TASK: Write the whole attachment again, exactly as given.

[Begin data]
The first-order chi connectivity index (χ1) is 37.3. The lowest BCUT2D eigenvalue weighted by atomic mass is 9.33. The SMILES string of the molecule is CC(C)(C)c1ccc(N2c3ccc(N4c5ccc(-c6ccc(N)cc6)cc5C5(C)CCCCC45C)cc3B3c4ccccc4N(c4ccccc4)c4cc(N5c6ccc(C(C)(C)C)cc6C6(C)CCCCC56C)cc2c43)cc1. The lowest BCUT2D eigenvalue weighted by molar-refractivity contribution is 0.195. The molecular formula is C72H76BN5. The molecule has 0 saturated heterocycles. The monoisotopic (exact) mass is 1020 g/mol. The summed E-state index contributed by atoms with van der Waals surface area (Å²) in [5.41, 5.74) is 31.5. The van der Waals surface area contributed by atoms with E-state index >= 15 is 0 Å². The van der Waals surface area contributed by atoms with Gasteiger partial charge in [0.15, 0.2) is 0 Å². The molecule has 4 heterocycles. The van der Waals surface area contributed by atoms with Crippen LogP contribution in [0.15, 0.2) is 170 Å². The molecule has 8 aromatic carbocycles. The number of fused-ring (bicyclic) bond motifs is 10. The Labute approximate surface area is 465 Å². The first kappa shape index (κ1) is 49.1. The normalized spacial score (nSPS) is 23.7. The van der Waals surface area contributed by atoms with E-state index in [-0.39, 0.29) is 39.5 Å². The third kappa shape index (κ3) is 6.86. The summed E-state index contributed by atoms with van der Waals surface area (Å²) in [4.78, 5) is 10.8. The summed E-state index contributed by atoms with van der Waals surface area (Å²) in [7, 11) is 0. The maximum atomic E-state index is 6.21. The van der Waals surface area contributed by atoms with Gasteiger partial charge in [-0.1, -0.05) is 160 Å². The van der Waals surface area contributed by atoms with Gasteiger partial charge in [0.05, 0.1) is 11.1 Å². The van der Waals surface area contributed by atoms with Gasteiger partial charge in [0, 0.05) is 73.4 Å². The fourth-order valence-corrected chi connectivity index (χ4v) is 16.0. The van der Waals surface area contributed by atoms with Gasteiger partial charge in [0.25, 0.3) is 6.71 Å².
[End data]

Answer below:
The first-order chi connectivity index (χ1) is 37.3. The lowest BCUT2D eigenvalue weighted by atomic mass is 9.33. The SMILES string of the molecule is CC(C)(C)c1ccc(N2c3ccc(N4c5ccc(-c6ccc(N)cc6)cc5C5(C)CCCCC45C)cc3B3c4ccccc4N(c4ccccc4)c4cc(N5c6ccc(C(C)(C)C)cc6C6(C)CCCCC56C)cc2c43)cc1. The lowest BCUT2D eigenvalue weighted by molar-refractivity contribution is 0.195. The molecular formula is C72H76BN5. The molecule has 0 saturated heterocycles. The monoisotopic (exact) mass is 1020 g/mol. The summed E-state index contributed by atoms with van der Waals surface area (Å²) in [5.41, 5.74) is 31.5. The van der Waals surface area contributed by atoms with E-state index >= 15 is 0 Å². The van der Waals surface area contributed by atoms with Gasteiger partial charge in [0.15, 0.2) is 0 Å². The molecule has 4 heterocycles. The van der Waals surface area contributed by atoms with Crippen LogP contribution in [0.15, 0.2) is 170 Å². The molecule has 8 aromatic carbocycles. The number of fused-ring (bicyclic) bond motifs is 10. The Labute approximate surface area is 465 Å². The first kappa shape index (κ1) is 49.1. The normalized spacial score (nSPS) is 23.7. The van der Waals surface area contributed by atoms with E-state index in [-0.39, 0.29) is 39.5 Å². The third kappa shape index (κ3) is 6.86. The summed E-state index contributed by atoms with van der Waals surface area (Å²) in [4.78, 5) is 10.8. The summed E-state index contributed by atoms with van der Waals surface area (Å²) in [7, 11) is 0. The maximum atomic E-state index is 6.21. The van der Waals surface area contributed by atoms with Gasteiger partial charge in [-0.1, -0.05) is 160 Å². The van der Waals surface area contributed by atoms with Gasteiger partial charge in [0.05, 0.1) is 11.1 Å². The van der Waals surface area contributed by atoms with Gasteiger partial charge in [0, 0.05) is 73.4 Å². The fourth-order valence-corrected chi connectivity index (χ4v) is 16.0. The van der Waals surface area contributed by atoms with Gasteiger partial charge in [0.25, 0.3) is 6.71 Å².